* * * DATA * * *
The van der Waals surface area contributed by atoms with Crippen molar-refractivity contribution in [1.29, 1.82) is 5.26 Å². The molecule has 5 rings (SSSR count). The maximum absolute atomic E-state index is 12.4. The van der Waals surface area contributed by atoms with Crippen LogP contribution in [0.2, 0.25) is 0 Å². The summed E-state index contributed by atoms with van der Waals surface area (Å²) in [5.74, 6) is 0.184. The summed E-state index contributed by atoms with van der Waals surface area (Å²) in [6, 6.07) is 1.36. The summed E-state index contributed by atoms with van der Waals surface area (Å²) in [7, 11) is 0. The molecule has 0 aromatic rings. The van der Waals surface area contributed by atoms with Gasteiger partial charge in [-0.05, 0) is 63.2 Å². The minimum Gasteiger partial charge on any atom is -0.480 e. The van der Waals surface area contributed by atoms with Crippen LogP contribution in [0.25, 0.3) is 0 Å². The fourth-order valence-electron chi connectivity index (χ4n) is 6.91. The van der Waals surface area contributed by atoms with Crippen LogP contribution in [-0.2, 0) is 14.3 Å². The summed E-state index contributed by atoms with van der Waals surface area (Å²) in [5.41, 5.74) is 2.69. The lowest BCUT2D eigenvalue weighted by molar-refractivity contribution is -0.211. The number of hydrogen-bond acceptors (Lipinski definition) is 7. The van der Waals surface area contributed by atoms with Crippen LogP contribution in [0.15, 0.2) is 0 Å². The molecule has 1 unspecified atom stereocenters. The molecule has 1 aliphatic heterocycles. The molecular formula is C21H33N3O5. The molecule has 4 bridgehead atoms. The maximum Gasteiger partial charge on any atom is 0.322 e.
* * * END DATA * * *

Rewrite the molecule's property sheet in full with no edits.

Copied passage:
The van der Waals surface area contributed by atoms with Crippen molar-refractivity contribution in [1.29, 1.82) is 5.26 Å². The molecule has 5 rings (SSSR count). The maximum absolute atomic E-state index is 12.4. The van der Waals surface area contributed by atoms with Crippen LogP contribution in [0.2, 0.25) is 0 Å². The summed E-state index contributed by atoms with van der Waals surface area (Å²) in [5.74, 6) is 0.184. The summed E-state index contributed by atoms with van der Waals surface area (Å²) in [6, 6.07) is 1.36. The summed E-state index contributed by atoms with van der Waals surface area (Å²) in [7, 11) is 0. The molecule has 0 aromatic rings. The van der Waals surface area contributed by atoms with Gasteiger partial charge in [-0.05, 0) is 63.2 Å². The minimum Gasteiger partial charge on any atom is -0.480 e. The van der Waals surface area contributed by atoms with Crippen LogP contribution in [0.25, 0.3) is 0 Å². The fourth-order valence-electron chi connectivity index (χ4n) is 6.91. The van der Waals surface area contributed by atoms with Crippen LogP contribution in [-0.2, 0) is 14.3 Å². The summed E-state index contributed by atoms with van der Waals surface area (Å²) in [5.41, 5.74) is 2.69. The lowest BCUT2D eigenvalue weighted by molar-refractivity contribution is -0.211. The number of hydrogen-bond acceptors (Lipinski definition) is 7. The van der Waals surface area contributed by atoms with Crippen LogP contribution in [0.15, 0.2) is 0 Å². The molecule has 1 unspecified atom stereocenters. The molecule has 1 aliphatic heterocycles. The molecular formula is C21H33N3O5. The molecule has 4 bridgehead atoms. The maximum Gasteiger partial charge on any atom is 0.322 e.